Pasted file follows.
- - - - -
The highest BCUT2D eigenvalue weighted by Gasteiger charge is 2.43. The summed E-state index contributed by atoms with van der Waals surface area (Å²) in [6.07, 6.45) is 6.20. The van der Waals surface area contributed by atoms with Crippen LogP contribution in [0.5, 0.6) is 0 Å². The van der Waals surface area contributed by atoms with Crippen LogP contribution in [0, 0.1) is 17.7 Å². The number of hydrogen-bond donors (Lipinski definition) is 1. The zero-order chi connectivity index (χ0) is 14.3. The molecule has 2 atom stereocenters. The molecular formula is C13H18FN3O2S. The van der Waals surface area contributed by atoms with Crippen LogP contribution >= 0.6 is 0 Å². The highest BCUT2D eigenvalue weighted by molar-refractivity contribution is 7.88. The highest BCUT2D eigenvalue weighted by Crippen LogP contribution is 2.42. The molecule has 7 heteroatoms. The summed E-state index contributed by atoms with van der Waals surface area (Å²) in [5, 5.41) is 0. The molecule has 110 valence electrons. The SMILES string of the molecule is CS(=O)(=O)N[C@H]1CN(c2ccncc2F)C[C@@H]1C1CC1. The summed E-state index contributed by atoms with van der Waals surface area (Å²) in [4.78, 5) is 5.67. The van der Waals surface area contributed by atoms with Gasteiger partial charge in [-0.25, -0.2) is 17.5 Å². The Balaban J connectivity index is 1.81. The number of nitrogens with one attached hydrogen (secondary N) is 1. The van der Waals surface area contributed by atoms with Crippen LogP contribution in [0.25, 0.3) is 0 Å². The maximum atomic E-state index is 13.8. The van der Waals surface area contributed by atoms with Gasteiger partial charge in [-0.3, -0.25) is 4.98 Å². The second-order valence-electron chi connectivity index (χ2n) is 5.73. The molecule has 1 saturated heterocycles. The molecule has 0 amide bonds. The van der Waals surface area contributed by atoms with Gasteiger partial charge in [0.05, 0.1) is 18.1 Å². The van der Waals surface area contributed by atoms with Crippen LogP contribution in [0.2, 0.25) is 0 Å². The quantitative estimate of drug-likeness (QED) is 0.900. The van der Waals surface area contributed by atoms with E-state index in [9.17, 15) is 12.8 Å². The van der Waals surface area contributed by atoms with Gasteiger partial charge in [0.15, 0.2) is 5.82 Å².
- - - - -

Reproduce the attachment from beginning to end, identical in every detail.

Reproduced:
The highest BCUT2D eigenvalue weighted by Gasteiger charge is 2.43. The summed E-state index contributed by atoms with van der Waals surface area (Å²) in [6.07, 6.45) is 6.20. The van der Waals surface area contributed by atoms with Crippen LogP contribution in [0.5, 0.6) is 0 Å². The van der Waals surface area contributed by atoms with Crippen LogP contribution in [0, 0.1) is 17.7 Å². The number of hydrogen-bond donors (Lipinski definition) is 1. The zero-order chi connectivity index (χ0) is 14.3. The molecule has 2 atom stereocenters. The molecular formula is C13H18FN3O2S. The van der Waals surface area contributed by atoms with Crippen LogP contribution >= 0.6 is 0 Å². The highest BCUT2D eigenvalue weighted by molar-refractivity contribution is 7.88. The highest BCUT2D eigenvalue weighted by Crippen LogP contribution is 2.42. The molecule has 7 heteroatoms. The summed E-state index contributed by atoms with van der Waals surface area (Å²) in [5, 5.41) is 0. The molecule has 110 valence electrons. The SMILES string of the molecule is CS(=O)(=O)N[C@H]1CN(c2ccncc2F)C[C@@H]1C1CC1. The summed E-state index contributed by atoms with van der Waals surface area (Å²) in [4.78, 5) is 5.67. The van der Waals surface area contributed by atoms with Gasteiger partial charge in [-0.25, -0.2) is 17.5 Å². The Balaban J connectivity index is 1.81. The number of nitrogens with one attached hydrogen (secondary N) is 1. The van der Waals surface area contributed by atoms with Crippen LogP contribution in [0.25, 0.3) is 0 Å². The maximum atomic E-state index is 13.8. The van der Waals surface area contributed by atoms with Gasteiger partial charge in [-0.3, -0.25) is 4.98 Å². The second-order valence-electron chi connectivity index (χ2n) is 5.73. The molecule has 1 saturated heterocycles. The molecule has 0 amide bonds. The van der Waals surface area contributed by atoms with Gasteiger partial charge in [0.05, 0.1) is 18.1 Å². The van der Waals surface area contributed by atoms with Crippen LogP contribution in [0.2, 0.25) is 0 Å². The quantitative estimate of drug-likeness (QED) is 0.900. The van der Waals surface area contributed by atoms with E-state index in [9.17, 15) is 12.8 Å². The van der Waals surface area contributed by atoms with Gasteiger partial charge in [0.15, 0.2) is 5.82 Å².